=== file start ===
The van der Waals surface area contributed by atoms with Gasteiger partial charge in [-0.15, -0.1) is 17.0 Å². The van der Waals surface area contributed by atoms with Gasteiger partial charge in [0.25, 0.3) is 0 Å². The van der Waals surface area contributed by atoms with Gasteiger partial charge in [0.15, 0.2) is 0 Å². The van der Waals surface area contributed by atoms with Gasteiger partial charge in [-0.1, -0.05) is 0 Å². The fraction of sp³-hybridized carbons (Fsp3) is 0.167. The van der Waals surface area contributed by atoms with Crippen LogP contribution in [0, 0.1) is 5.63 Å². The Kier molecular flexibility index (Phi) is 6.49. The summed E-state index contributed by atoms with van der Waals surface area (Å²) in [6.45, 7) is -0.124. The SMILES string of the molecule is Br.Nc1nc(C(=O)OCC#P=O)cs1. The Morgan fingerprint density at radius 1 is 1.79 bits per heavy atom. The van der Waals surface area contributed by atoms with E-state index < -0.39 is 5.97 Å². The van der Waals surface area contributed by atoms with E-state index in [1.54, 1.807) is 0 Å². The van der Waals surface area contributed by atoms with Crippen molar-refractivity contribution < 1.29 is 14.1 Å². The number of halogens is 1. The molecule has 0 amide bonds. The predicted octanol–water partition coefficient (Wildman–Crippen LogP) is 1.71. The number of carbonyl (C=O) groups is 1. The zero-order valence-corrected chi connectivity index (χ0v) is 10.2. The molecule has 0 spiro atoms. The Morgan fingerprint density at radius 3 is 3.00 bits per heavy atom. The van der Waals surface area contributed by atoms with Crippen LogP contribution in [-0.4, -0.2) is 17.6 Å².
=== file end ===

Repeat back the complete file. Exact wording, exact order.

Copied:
The van der Waals surface area contributed by atoms with Gasteiger partial charge in [-0.15, -0.1) is 17.0 Å². The van der Waals surface area contributed by atoms with Gasteiger partial charge in [0.25, 0.3) is 0 Å². The van der Waals surface area contributed by atoms with Gasteiger partial charge in [0.15, 0.2) is 0 Å². The van der Waals surface area contributed by atoms with Gasteiger partial charge in [-0.1, -0.05) is 0 Å². The fraction of sp³-hybridized carbons (Fsp3) is 0.167. The van der Waals surface area contributed by atoms with Crippen LogP contribution in [0, 0.1) is 5.63 Å². The Kier molecular flexibility index (Phi) is 6.49. The summed E-state index contributed by atoms with van der Waals surface area (Å²) in [6.45, 7) is -0.124. The SMILES string of the molecule is Br.Nc1nc(C(=O)OCC#P=O)cs1. The Morgan fingerprint density at radius 1 is 1.79 bits per heavy atom. The van der Waals surface area contributed by atoms with E-state index < -0.39 is 5.97 Å². The van der Waals surface area contributed by atoms with E-state index in [1.54, 1.807) is 0 Å². The van der Waals surface area contributed by atoms with Crippen molar-refractivity contribution < 1.29 is 14.1 Å². The number of halogens is 1. The molecule has 0 amide bonds. The predicted octanol–water partition coefficient (Wildman–Crippen LogP) is 1.71. The number of carbonyl (C=O) groups is 1. The zero-order valence-corrected chi connectivity index (χ0v) is 10.2. The molecule has 0 spiro atoms. The Morgan fingerprint density at radius 3 is 3.00 bits per heavy atom. The van der Waals surface area contributed by atoms with Crippen LogP contribution in [-0.4, -0.2) is 17.6 Å².